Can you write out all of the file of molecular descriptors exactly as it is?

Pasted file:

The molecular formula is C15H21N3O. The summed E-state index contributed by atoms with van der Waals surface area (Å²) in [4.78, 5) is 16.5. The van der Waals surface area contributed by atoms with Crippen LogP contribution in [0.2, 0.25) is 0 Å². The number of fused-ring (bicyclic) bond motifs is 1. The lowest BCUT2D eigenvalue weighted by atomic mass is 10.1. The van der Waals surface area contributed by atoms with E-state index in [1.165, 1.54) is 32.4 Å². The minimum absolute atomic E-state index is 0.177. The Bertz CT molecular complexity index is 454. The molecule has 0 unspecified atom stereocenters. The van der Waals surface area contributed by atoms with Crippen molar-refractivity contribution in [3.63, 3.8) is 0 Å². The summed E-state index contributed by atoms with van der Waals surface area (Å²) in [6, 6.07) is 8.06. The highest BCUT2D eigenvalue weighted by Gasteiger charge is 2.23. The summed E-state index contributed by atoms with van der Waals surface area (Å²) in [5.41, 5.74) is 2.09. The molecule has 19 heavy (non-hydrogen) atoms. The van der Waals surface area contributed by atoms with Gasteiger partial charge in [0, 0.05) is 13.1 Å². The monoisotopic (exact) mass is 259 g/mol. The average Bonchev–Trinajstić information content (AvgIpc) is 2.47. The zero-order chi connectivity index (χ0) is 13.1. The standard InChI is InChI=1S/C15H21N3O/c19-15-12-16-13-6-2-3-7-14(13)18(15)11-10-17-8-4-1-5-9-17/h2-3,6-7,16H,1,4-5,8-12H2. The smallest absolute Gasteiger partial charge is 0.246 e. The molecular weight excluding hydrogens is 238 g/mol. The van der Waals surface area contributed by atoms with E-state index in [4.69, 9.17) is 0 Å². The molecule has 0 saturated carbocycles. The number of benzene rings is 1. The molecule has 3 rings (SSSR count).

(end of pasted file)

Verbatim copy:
The molecular formula is C15H21N3O. The summed E-state index contributed by atoms with van der Waals surface area (Å²) in [4.78, 5) is 16.5. The van der Waals surface area contributed by atoms with Crippen LogP contribution in [0.2, 0.25) is 0 Å². The number of fused-ring (bicyclic) bond motifs is 1. The lowest BCUT2D eigenvalue weighted by atomic mass is 10.1. The van der Waals surface area contributed by atoms with E-state index in [1.165, 1.54) is 32.4 Å². The minimum absolute atomic E-state index is 0.177. The Bertz CT molecular complexity index is 454. The molecule has 0 unspecified atom stereocenters. The van der Waals surface area contributed by atoms with Crippen molar-refractivity contribution in [3.63, 3.8) is 0 Å². The summed E-state index contributed by atoms with van der Waals surface area (Å²) in [6, 6.07) is 8.06. The highest BCUT2D eigenvalue weighted by Gasteiger charge is 2.23. The summed E-state index contributed by atoms with van der Waals surface area (Å²) in [5.41, 5.74) is 2.09. The molecule has 19 heavy (non-hydrogen) atoms. The van der Waals surface area contributed by atoms with Gasteiger partial charge in [0, 0.05) is 13.1 Å². The monoisotopic (exact) mass is 259 g/mol. The average Bonchev–Trinajstić information content (AvgIpc) is 2.47. The zero-order chi connectivity index (χ0) is 13.1. The standard InChI is InChI=1S/C15H21N3O/c19-15-12-16-13-6-2-3-7-14(13)18(15)11-10-17-8-4-1-5-9-17/h2-3,6-7,16H,1,4-5,8-12H2. The smallest absolute Gasteiger partial charge is 0.246 e. The molecular weight excluding hydrogens is 238 g/mol. The van der Waals surface area contributed by atoms with E-state index in [4.69, 9.17) is 0 Å². The molecule has 0 saturated carbocycles. The number of benzene rings is 1. The molecule has 3 rings (SSSR count).